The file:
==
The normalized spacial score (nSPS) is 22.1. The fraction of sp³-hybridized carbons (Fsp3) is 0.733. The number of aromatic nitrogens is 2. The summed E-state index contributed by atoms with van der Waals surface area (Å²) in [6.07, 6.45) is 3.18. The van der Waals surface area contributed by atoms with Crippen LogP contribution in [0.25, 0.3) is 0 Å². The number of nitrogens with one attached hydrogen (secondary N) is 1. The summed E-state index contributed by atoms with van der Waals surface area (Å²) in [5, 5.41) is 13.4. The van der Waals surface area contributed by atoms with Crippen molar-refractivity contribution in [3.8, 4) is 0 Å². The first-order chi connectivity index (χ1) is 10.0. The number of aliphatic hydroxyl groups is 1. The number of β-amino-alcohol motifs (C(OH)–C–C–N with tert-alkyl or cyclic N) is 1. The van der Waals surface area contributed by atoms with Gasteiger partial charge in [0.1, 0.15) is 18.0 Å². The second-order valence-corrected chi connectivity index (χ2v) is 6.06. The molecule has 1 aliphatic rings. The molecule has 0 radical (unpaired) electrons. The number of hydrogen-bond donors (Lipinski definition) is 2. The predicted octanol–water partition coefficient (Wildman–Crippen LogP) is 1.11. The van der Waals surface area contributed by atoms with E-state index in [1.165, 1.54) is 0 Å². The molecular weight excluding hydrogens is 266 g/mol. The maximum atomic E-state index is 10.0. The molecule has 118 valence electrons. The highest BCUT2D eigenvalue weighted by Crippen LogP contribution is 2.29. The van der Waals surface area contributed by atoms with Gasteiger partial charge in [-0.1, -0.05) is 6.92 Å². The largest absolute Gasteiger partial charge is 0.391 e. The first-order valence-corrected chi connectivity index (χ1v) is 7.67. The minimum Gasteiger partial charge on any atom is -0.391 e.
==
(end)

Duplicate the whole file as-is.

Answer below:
The normalized spacial score (nSPS) is 22.1. The fraction of sp³-hybridized carbons (Fsp3) is 0.733. The number of aromatic nitrogens is 2. The summed E-state index contributed by atoms with van der Waals surface area (Å²) in [6.07, 6.45) is 3.18. The van der Waals surface area contributed by atoms with Crippen LogP contribution in [0.25, 0.3) is 0 Å². The number of nitrogens with one attached hydrogen (secondary N) is 1. The summed E-state index contributed by atoms with van der Waals surface area (Å²) in [5, 5.41) is 13.4. The van der Waals surface area contributed by atoms with Crippen molar-refractivity contribution in [3.8, 4) is 0 Å². The first-order chi connectivity index (χ1) is 10.0. The number of aliphatic hydroxyl groups is 1. The number of β-amino-alcohol motifs (C(OH)–C–C–N with tert-alkyl or cyclic N) is 1. The van der Waals surface area contributed by atoms with Gasteiger partial charge in [0.1, 0.15) is 18.0 Å². The second-order valence-corrected chi connectivity index (χ2v) is 6.06. The molecule has 1 aliphatic rings. The molecule has 0 radical (unpaired) electrons. The number of hydrogen-bond donors (Lipinski definition) is 2. The predicted octanol–water partition coefficient (Wildman–Crippen LogP) is 1.11. The van der Waals surface area contributed by atoms with E-state index in [1.165, 1.54) is 0 Å². The molecular weight excluding hydrogens is 266 g/mol. The maximum atomic E-state index is 10.0. The molecule has 118 valence electrons. The highest BCUT2D eigenvalue weighted by Crippen LogP contribution is 2.29. The van der Waals surface area contributed by atoms with Gasteiger partial charge in [-0.1, -0.05) is 6.92 Å². The largest absolute Gasteiger partial charge is 0.391 e. The first-order valence-corrected chi connectivity index (χ1v) is 7.67. The minimum Gasteiger partial charge on any atom is -0.391 e.